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Yom Hashoah in the shadow of war

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On Monday, Yom Hashoah ceremonies were held under the auspices of the South African Jewish Board of Deputies (SAJBD) in Johannesburg, Cape Town, Pretoria, and Durban. For the first time, the event took place at a time when the Jewish people are again at war, this time against an enemy bent on eradicating their presence from their ancestral homeland. The people of Israel aren’t the only ones under continual attack since 7 October, Jewish communities around the world are experiencing levels of antisemitism not seen in decades. In the wake of the ongoing Gaza tragedy, those wishing us harm are showing less and less compunction in engaging in the most vitriolic rhetoric, not just against Israel but against the great majority of Jews everywhere for supporting it.

An especially vicious aspect of these attacks has been what has come to be termed Holocaust inversion, whereby Jews are charged with committing the same monstrous crimes against Palestinians that their forebears were subjected to in the last generation. Though we mourn the death and suffering on both sides, to level such accusations not only defames the Jewish state in our own day but minimises and even makes a mockery of the real genocide carried out against European Jewry. In light of these distortions, it’s all the more important that we continue to invest in Holocaust education and commemoration. In this regard, a positive aspect of this year’s ceremonies in Gauteng and Cape Town was the exceptionally high turnout, which in Johannesburg included more than 900 pupils from 11 schools in Gauteng. We thank our special speakers Miriam Lazarus and Rena Quint, who gave a video message, whose survivor testimony infused so much meaning into the proceedings.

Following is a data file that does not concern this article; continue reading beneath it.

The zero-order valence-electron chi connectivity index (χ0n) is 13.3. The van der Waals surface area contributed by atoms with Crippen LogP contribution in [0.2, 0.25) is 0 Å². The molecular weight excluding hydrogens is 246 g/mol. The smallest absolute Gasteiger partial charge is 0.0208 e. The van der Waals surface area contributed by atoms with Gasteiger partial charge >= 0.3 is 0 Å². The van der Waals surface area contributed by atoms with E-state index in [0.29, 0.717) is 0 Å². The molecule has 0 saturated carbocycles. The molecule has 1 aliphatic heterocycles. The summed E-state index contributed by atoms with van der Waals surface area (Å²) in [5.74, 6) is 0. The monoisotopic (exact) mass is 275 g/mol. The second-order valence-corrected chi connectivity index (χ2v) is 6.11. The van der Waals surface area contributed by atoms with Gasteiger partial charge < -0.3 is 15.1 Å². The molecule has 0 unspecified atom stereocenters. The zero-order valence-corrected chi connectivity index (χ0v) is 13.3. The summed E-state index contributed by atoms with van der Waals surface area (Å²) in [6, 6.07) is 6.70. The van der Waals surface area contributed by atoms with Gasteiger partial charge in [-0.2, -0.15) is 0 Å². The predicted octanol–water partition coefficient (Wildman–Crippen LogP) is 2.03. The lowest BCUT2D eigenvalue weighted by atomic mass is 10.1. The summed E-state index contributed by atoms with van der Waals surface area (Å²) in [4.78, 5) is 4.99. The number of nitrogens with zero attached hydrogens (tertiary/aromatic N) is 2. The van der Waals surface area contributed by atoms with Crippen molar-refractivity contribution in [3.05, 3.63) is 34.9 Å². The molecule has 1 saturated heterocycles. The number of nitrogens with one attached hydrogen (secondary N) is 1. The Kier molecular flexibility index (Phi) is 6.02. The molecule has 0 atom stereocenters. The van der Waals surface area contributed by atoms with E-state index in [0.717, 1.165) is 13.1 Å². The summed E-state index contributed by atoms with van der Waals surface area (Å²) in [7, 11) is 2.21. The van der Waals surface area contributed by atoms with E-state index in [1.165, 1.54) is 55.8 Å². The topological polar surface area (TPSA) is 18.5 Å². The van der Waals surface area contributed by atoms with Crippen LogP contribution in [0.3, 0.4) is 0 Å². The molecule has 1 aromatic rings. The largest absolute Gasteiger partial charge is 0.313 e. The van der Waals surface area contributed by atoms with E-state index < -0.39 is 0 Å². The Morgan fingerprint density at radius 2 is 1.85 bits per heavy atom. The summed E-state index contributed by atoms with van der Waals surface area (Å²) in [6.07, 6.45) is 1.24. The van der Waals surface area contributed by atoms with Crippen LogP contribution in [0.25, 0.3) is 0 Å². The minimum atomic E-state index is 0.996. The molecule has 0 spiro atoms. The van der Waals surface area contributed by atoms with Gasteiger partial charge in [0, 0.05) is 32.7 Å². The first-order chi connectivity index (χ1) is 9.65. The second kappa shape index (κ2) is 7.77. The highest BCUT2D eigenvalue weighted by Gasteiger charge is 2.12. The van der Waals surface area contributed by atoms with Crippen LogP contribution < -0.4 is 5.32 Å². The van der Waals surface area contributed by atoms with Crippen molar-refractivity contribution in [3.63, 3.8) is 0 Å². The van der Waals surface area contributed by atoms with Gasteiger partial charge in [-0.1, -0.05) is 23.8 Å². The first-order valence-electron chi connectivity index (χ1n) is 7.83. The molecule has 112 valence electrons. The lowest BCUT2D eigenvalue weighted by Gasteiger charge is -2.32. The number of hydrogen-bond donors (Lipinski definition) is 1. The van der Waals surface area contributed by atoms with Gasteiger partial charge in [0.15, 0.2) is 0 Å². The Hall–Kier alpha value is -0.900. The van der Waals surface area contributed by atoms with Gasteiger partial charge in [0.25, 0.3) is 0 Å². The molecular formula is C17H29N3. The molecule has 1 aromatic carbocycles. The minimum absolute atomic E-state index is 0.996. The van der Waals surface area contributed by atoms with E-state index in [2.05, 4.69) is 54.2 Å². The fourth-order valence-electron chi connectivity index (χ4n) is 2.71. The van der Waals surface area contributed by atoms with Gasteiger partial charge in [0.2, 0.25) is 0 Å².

As SAJBD Gauteng Chairperson Harold Jacobs stressed in his opening address, Yom Hashoah brings all Jews together regardless of where they might stand on the religious, ideological, or political spectrum. In recent times, it took the horrific events of 7 October to remind us that at the end of the day, we’re one people, and that if we’re to prevail against those who wish us harm, solidarity among Jews, whoever they are and wherever they may be, is critical.

National director’s visit to the United States

Shortly before Pesach, National Director Wendy Kahn travelled to Washington, D.C., where she participated with the World Jewish Congress in a series of high-level meetings with senior government officials. The purpose of her trip was to draw attention to the challenges South African Jewry has faced after 7 October, including the steep upsurge in antisemitic attacks and the hostility displayed by many government and civil society leaders. Among the key figures and bodies she engaged with were the United States National Security Council; the state department, including Deborah Lipstadt, the special envoy to monitor and combat antisemitism; and the House of Representatives Africa Subcommittee. Our counterparts are well aware of the unusually difficult situation we find ourselves in following the South African government’s application to the International Court of Justice to issue charges of genocide against Israel.

Next week’s column will be about our pre-election activities. We’re excited about our special election indaba on 19 May, from 15:00 to 17:00, where you’ll have the opportunity to engage with representatives of some of the main competing parties and put your questions to them. Please diarise and book your seats as space is limited.

  • Listen to Charisse Zeifert on Jewish Board Talk, 101.9 ChaiFM, every Friday from 12:00 to 13:00.

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